Wednesday, January 12, 2011


It was a day for new things in WheelerandCompany.
I am now working mornings as an architect and spending my afternoons as a mother, probably an enviable mix for most mothers, although the pressure is on to prove that it can be done - that a working mother can still complete significant quality tasks of benefit to an employer in such a short time and yet  nurture happy engaged children at the same time.  I worry about the children less and the work more, so lets see!
I also read this rather refreshing article about how Chinese mothers raise their children and wondered if I was doing it all wrong (answer yes), a lot of food for thought!  I am strict but not that strict.

On a lighter, less daunting note, I made a really tasty tagine tonight, as did my brother in London who phoned at 7pm wondering what to cook for dinner.  Recipe relayed, I hope he enjoys his as much as we did ours.  It looks a little messy and was photographed in a hurry by the hungry photographer, but who cares, it did taste that good!

Fes in Morocco is considered the capital of Moroccan cooking and one of the most particular attributes of this style of cooking is that all the ingredients are placed at once into the cooking pot, rather than placing the basic spices in the oil first or browning the skin of the chicken.
As a consequence, this makes the dish really easy in that once all the ingredients are placed in the casserole, it can bubble away at its leisure for one hour, ensuring very tender meat with a lot of condensed flavour, and a rather relaxed chef.

You will need, for 4:

1 large chicken, cut into quarters or a selection of thigh, leg and breast with skin on
4 tblsps sunflower oil
1 large onion, finely chopped
4 large tomatoes, skinned and chopped
1 tin chopped tomatoes
1/2 tsp ground ginger
1 tsp ground coriander
1 tsp ground cinnamon
1 tsp turmeric
1/2 tsp crushed saffron strands( use the back of a teaspoon)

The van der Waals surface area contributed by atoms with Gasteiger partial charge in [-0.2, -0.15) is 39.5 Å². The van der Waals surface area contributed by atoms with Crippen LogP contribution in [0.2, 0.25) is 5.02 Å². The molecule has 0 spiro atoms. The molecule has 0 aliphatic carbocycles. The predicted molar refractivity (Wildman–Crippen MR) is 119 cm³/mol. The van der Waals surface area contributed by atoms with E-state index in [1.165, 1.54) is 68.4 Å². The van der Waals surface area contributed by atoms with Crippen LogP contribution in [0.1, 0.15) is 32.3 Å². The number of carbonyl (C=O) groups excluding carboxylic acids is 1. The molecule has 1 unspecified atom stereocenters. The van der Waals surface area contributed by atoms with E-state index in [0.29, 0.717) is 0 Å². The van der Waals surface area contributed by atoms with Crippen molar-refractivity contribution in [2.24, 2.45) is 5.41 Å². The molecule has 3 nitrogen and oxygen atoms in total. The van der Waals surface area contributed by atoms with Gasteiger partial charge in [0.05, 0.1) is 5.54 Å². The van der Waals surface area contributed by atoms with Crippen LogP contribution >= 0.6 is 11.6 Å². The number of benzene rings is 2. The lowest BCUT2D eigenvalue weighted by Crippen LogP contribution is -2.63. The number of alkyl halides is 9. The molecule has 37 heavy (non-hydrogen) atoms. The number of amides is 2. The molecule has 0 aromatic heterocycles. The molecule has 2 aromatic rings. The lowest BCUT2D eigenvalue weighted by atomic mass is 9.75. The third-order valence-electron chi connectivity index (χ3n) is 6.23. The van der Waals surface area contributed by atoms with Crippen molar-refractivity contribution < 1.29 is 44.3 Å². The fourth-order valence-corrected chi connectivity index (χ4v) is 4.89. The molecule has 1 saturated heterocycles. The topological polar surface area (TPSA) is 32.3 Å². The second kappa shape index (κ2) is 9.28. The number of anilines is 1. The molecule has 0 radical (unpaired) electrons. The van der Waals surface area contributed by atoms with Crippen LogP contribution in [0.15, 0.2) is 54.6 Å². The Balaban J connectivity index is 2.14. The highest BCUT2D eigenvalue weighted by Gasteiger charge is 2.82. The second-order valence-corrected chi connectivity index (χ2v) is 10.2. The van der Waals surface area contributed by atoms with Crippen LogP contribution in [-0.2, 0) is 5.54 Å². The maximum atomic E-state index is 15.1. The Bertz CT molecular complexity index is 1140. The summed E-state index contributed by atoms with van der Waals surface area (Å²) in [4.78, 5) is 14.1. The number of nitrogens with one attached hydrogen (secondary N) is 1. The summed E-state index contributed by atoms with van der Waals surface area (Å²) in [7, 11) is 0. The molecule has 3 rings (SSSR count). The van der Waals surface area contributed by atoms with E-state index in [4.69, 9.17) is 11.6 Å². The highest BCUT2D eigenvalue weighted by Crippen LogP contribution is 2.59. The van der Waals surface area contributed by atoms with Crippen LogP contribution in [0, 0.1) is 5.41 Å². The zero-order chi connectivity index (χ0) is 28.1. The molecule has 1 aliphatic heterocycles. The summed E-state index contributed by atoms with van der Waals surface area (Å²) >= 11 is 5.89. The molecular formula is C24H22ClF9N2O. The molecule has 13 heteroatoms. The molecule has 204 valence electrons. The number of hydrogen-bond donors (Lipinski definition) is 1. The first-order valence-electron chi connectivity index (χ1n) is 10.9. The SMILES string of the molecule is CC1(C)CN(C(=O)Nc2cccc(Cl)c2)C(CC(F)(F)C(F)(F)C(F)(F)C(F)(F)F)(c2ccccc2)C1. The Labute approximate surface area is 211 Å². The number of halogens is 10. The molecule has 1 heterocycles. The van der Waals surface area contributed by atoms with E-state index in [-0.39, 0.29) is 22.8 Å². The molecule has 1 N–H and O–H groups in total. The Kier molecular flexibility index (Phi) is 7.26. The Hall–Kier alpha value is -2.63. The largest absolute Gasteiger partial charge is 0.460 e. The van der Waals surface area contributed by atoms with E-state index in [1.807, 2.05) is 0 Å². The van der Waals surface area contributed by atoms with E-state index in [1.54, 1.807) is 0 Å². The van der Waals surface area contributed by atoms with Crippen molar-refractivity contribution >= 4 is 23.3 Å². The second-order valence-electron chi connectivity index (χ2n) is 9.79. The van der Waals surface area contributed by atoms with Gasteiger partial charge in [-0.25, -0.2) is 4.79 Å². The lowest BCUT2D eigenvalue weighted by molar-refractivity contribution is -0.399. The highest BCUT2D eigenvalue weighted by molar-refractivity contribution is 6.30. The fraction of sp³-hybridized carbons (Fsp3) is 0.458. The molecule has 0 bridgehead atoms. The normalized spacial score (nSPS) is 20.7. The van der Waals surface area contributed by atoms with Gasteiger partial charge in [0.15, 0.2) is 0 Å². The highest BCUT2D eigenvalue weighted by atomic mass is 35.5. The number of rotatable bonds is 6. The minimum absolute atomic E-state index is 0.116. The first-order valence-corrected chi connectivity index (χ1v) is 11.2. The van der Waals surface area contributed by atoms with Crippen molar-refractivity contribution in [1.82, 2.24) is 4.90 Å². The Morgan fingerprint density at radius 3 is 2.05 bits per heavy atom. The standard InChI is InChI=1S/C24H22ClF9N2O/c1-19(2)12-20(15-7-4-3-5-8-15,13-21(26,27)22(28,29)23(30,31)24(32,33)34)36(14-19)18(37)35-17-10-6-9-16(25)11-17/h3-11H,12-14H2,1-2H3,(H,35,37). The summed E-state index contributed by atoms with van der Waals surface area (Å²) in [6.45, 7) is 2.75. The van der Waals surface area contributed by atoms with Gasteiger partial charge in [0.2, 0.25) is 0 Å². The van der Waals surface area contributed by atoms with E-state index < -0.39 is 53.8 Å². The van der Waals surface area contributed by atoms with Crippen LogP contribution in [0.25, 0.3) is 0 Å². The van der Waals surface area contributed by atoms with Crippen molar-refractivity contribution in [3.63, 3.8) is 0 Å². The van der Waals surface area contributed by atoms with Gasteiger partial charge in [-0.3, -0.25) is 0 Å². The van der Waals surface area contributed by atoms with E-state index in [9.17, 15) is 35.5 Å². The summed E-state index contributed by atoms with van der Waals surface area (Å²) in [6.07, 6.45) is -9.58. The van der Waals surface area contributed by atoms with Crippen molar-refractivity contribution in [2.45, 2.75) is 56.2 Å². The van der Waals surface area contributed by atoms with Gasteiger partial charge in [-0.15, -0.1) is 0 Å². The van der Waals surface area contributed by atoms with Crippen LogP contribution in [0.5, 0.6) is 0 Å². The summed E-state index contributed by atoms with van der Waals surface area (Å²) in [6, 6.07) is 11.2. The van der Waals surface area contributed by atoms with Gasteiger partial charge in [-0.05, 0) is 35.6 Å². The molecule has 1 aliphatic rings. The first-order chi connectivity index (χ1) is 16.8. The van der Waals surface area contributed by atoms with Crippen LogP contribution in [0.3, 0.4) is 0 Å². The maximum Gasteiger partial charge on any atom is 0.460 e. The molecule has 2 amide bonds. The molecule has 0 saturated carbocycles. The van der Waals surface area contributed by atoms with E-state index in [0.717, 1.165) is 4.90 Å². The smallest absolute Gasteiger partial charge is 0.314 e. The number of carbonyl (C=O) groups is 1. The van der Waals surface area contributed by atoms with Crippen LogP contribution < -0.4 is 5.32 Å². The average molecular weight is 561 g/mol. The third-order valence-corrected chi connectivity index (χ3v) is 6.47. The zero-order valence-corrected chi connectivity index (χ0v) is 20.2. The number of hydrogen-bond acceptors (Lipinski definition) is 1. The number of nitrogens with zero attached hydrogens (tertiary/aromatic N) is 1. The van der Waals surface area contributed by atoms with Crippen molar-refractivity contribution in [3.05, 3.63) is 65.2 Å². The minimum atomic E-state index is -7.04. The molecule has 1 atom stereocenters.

1/2 a preserved lemon, pulp removed and skin cut into thin strips
2 tblsps honey
a handful of blanched whole almonds, cracked and toasted
sea salt and cracked black pepper

Place all the ingredients, with the exception of the honey and almonds into a large casserole dish which has a lid.  Cover and cook for approximately 1 hour on a very low heat, stirring occasionally to ensure that nothing sticks to the bottom.
Remove the chicken pieces and reduce the sauce for about 10 minutes on a medium heat.  Add the honey and replace the chicken pieces.

Serve with toasted almonds and couscous.

You can add almost anything at the end of the cooking stage, my brother added nectarine chunks in his this evening and reported stellar results, you could add raisins or agen prunes or another similarly sweet fruit or some bright green olives for a salty kick.  This is a robust dish often eaten at lunch times in Morocco and it is worth your while experimenting with various sweet, sour and salty additions until you find a combination that you like. 

While the tagine is gently spluttering away in the background, you can spend some quality time with the kinder, like we did, painting everything in sight for the afternoon!

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